Submitted by Megan Nelms, AICP
Describe your current job. Please include your title and years of service.
I am currently a Planner at the City of Gillette, Wyoming in the Development Services Department. I’ve been here a year in December.
What did you want to be when you grew up?
Supreme Court Justice (so I could wear a swimsuit under my robe…I was a kid from South Florida), astronaut, veterinarian. I was all over the place.
How did you get into the planning profession? Describe your planning background and education.
Growing up in South Florida, every year we dealt with hurricanes, and I always saw the devastation but never thought about the recovery; it was just a way of life. Then I went away to college, and during my sophomore year the town was hit by an EF-5 tornado. One of my professors mentioned that she was on a committee to advise on what the city should do in the aftermath and what to do in the areas that were completely destroyed. I thought it was really interesting but didn’t do anything because I was in the middle of my degree. Fast forward three years later and a bachelors and master’s degree, and I decided to go to planning school and get another master’s, this one in planning.
Describe your favorite planning project. Why was it your favorite? What was your role?
A planning project that I thoroughly enjoyed was a historic preservation project. The neighborhood that my team and I were assigned had been neglected and felt disenfranchised from the rest of the city. Going in, there were negative perceptions associated with “outsiders,” and on more than one occasion there were safety concerns during our survey of the area. The goal of the project was to create a neighborhood plan, but to do so we needed a holistic picture of the past and present. For the past, we created a catalog of old newspaper clippings, city council meetings, and pieced together oral histories of long-time residents whose families had lived in the neighborhood for generations. Then we took an inventory of community resources (schools, parks, food sources, etc.) and housing stock and evaluated each house by architectural features, condition, the year it was built, etc.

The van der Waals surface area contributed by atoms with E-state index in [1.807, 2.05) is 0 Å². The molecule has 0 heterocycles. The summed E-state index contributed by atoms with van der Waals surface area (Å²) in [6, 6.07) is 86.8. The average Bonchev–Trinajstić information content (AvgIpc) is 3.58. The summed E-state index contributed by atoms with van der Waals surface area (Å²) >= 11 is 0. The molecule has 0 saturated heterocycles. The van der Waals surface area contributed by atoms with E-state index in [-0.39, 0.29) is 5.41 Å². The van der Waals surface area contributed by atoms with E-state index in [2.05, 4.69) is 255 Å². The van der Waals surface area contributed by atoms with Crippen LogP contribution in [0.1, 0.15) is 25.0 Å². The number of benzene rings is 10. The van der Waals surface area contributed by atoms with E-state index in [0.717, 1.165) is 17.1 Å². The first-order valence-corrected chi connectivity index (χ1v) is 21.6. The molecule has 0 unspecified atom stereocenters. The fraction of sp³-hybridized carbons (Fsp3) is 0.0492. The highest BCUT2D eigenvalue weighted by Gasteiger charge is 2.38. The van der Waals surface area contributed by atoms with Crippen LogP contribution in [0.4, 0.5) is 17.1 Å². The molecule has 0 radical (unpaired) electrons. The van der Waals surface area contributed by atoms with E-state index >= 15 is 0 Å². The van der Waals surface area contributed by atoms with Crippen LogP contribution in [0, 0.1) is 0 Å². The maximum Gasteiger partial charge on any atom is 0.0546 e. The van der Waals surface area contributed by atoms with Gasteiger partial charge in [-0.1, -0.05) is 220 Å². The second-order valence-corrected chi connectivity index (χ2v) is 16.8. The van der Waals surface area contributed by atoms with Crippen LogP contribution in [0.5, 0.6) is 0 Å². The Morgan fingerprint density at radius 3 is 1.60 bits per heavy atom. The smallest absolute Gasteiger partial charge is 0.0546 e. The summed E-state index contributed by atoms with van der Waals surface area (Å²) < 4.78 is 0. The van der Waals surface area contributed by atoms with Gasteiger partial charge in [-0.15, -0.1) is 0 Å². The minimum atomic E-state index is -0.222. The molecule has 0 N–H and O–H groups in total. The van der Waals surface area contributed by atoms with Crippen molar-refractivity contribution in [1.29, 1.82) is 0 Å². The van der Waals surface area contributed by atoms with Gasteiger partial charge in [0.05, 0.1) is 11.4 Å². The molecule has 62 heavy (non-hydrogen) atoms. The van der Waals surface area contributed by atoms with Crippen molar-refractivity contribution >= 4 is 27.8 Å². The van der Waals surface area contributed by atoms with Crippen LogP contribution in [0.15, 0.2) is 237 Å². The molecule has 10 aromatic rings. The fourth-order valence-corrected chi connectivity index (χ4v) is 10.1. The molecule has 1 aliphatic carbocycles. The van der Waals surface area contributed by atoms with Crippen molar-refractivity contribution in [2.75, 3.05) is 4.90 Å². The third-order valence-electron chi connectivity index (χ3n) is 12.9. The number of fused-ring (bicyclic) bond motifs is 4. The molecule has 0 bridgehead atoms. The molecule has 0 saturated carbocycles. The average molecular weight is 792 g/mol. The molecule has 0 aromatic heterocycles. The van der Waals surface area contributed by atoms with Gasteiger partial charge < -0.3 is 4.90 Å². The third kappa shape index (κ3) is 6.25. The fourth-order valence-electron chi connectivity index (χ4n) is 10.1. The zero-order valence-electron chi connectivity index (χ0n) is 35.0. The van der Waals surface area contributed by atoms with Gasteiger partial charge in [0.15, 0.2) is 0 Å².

From there we held interactive public visioning meetings to share with the residents everything we had learned and to hear what they wanted in their neighborhood and what concerns they had in the present and for the future. The public meetings were key because as planners, while we need to plan for the future and vision of the city, we also should be planning for the residents and give value to their experience and interaction with their neighborhood. From there the project stalled as some legal concern came into play with different organizations; however a few of the local non-profits did utilize some of the teams’ ideas.
Describe a mentor or someone you admire that has had an impact on your career.
Two of my professors in grad school, Dr. Laura Saija, and Dr. Antonio Raciti, really got me excited and passionate about planning. As professors, they wanted to ensure that their students were actually learning and not just memorizing steps or information for projects and tests. Both professors encouraged to get out and know the community you are planning for, and have conversations with the community.
What is your favorite piece of advice given to you? Who gave it?
Plan for the residents; plan for the people - Dr. Laura Saija
What piece of advice would you give someone just out of college and starting into the planning profession?
Whatever community your job is in, get involved outside of work; join a board/committee, go to community events, take advantage of the resources available to residents like parks and trails. It’ll help you be a better planner if you interact with your community outside of the workplace and see how people interact with the city that you are planning for.
What are you known for in the office?
I’m known for my exuberance and always eating.
Why do you belong to the Western Planner? Why is the Western Planner valuable to you as a planner?
I think it’s important to be a member of a local/regional/national organization; it’s an asset having resources and people you can draw on for advice, knowledge, and camaraderie. Also, I enjoy the articles.
Published in November 2018